Test your home for radon: Radon is an odorless, colorless radioactive gas that is found in parts of the country where there is a lot of granite in the soil. It usually enters the house through an underground basement or cracks in the concrete slab upon which your home is built. The problem with radon is that years of exposure raise the risk of lung cancer, even in non-smokers.Click here to find a radon testing kit.
Dump your non-stick pans: Nonstick pans (like Teflon, etc.) release slight amounts of chemicals every time you cook in them. That is a problem because the non-stick chemical (PFOA) stays in your body (and your child’s body) and builds and builds…never leaving. And, that’s a problem because it has been shown to be quite unhealthy (hurting fetuses and even causing several types of cancer). Click here for some info to "season" your cast-iron skillet.
Buy support stockings: These can really help the circulation in your legs and reduce pain. They also prevent the development of varicose veins and lower your risk of blood clots which can happen when you fly during your pregnancy or if you’re on your feet a lot at work. Check with your insurance provider, some cover this expense.
Start planning the nursery: Thanks to an increase in energy, the second trimester is a great time to plan out your nursery. Consider the essentials first, like a bassinet. We of course highly recommend SNOO—the world’s smartest baby bed—which keeps babies safer, reduces crying, automatically sleep trains and boosts sleep for your baby—and you—an extra 1 to 2 hours! (For help planning your nursery, check out our baby registry guide.)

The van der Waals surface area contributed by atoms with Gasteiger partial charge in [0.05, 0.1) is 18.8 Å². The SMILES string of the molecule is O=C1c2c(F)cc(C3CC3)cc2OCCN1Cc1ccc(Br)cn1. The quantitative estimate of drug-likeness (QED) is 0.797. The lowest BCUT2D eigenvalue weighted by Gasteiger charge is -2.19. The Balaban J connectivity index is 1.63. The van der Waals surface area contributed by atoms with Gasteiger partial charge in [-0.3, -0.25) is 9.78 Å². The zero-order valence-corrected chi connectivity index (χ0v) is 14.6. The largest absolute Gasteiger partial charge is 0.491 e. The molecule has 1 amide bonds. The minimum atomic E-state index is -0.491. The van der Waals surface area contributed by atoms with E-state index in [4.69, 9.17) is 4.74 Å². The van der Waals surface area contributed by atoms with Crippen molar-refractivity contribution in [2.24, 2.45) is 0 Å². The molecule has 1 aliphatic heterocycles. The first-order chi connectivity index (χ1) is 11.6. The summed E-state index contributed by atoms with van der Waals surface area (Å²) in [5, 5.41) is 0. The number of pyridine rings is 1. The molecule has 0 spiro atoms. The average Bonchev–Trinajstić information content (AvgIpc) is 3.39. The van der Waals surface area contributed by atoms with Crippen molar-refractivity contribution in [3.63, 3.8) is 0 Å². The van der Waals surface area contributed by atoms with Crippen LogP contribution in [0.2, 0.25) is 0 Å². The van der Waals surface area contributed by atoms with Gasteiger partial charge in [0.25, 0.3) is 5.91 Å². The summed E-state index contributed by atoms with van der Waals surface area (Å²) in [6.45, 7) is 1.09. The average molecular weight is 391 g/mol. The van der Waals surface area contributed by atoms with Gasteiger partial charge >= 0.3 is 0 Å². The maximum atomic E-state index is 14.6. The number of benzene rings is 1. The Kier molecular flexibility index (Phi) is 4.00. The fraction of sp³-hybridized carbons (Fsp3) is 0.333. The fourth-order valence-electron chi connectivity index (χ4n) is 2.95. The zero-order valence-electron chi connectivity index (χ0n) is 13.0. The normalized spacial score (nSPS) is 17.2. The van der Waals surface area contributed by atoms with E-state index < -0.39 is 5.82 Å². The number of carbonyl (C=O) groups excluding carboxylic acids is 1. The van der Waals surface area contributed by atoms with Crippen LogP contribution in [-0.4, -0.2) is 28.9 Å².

Pregnancy Fun Fact
Your big expansion is just beginning! By the end of pregnancy, your womb will have ballooned 500 to 1,000 times in size to accommodate your precious baby, prized placenta, and a half-gallon of amniotic fluid!
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Disclaimer: The information on our site is NOT medical advice for any specific person or condition. It is only meant as general information. If you have any medical questions and concerns about your child or yourself, please contact your health provider.